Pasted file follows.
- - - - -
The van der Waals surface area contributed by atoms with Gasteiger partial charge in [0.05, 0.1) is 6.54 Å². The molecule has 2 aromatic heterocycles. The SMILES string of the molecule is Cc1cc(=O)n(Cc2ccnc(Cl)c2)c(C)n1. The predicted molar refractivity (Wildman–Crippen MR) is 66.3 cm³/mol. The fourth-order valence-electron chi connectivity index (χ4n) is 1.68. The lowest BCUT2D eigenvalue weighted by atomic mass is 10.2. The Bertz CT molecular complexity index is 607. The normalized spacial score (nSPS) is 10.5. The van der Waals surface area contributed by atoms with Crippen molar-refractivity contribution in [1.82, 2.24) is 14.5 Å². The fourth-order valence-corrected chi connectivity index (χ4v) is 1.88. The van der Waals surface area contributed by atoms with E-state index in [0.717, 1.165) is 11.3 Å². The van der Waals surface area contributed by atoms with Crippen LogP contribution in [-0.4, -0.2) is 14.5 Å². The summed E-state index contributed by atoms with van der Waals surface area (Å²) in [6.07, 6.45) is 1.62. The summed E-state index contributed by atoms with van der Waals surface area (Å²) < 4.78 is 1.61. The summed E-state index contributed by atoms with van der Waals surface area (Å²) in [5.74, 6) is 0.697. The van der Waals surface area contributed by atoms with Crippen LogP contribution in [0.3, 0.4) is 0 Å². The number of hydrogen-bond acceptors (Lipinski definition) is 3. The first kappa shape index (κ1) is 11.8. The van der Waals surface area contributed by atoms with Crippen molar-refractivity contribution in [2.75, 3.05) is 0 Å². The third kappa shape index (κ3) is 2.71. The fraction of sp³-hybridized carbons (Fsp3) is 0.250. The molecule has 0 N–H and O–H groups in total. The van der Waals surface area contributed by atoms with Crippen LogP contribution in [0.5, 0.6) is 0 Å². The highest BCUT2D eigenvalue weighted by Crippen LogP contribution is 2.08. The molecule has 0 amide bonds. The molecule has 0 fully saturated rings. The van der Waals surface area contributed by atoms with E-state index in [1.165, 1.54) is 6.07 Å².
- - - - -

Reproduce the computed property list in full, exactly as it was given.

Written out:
The van der Waals surface area contributed by atoms with Gasteiger partial charge in [0.05, 0.1) is 6.54 Å². The molecule has 2 aromatic heterocycles. The SMILES string of the molecule is Cc1cc(=O)n(Cc2ccnc(Cl)c2)c(C)n1. The predicted molar refractivity (Wildman–Crippen MR) is 66.3 cm³/mol. The fourth-order valence-electron chi connectivity index (χ4n) is 1.68. The lowest BCUT2D eigenvalue weighted by atomic mass is 10.2. The Bertz CT molecular complexity index is 607. The normalized spacial score (nSPS) is 10.5. The van der Waals surface area contributed by atoms with Crippen molar-refractivity contribution in [1.82, 2.24) is 14.5 Å². The fourth-order valence-corrected chi connectivity index (χ4v) is 1.88. The van der Waals surface area contributed by atoms with E-state index in [0.717, 1.165) is 11.3 Å². The van der Waals surface area contributed by atoms with Crippen LogP contribution in [-0.4, -0.2) is 14.5 Å². The summed E-state index contributed by atoms with van der Waals surface area (Å²) in [6.07, 6.45) is 1.62. The summed E-state index contributed by atoms with van der Waals surface area (Å²) < 4.78 is 1.61. The summed E-state index contributed by atoms with van der Waals surface area (Å²) in [5.74, 6) is 0.697. The van der Waals surface area contributed by atoms with Crippen LogP contribution in [0.3, 0.4) is 0 Å². The number of hydrogen-bond acceptors (Lipinski definition) is 3. The first kappa shape index (κ1) is 11.8. The van der Waals surface area contributed by atoms with Crippen molar-refractivity contribution in [2.75, 3.05) is 0 Å². The third kappa shape index (κ3) is 2.71. The fraction of sp³-hybridized carbons (Fsp3) is 0.250. The molecule has 0 N–H and O–H groups in total. The van der Waals surface area contributed by atoms with Crippen LogP contribution in [0.5, 0.6) is 0 Å². The highest BCUT2D eigenvalue weighted by Crippen LogP contribution is 2.08. The molecule has 0 amide bonds. The molecule has 0 fully saturated rings. The van der Waals surface area contributed by atoms with E-state index in [1.165, 1.54) is 6.07 Å².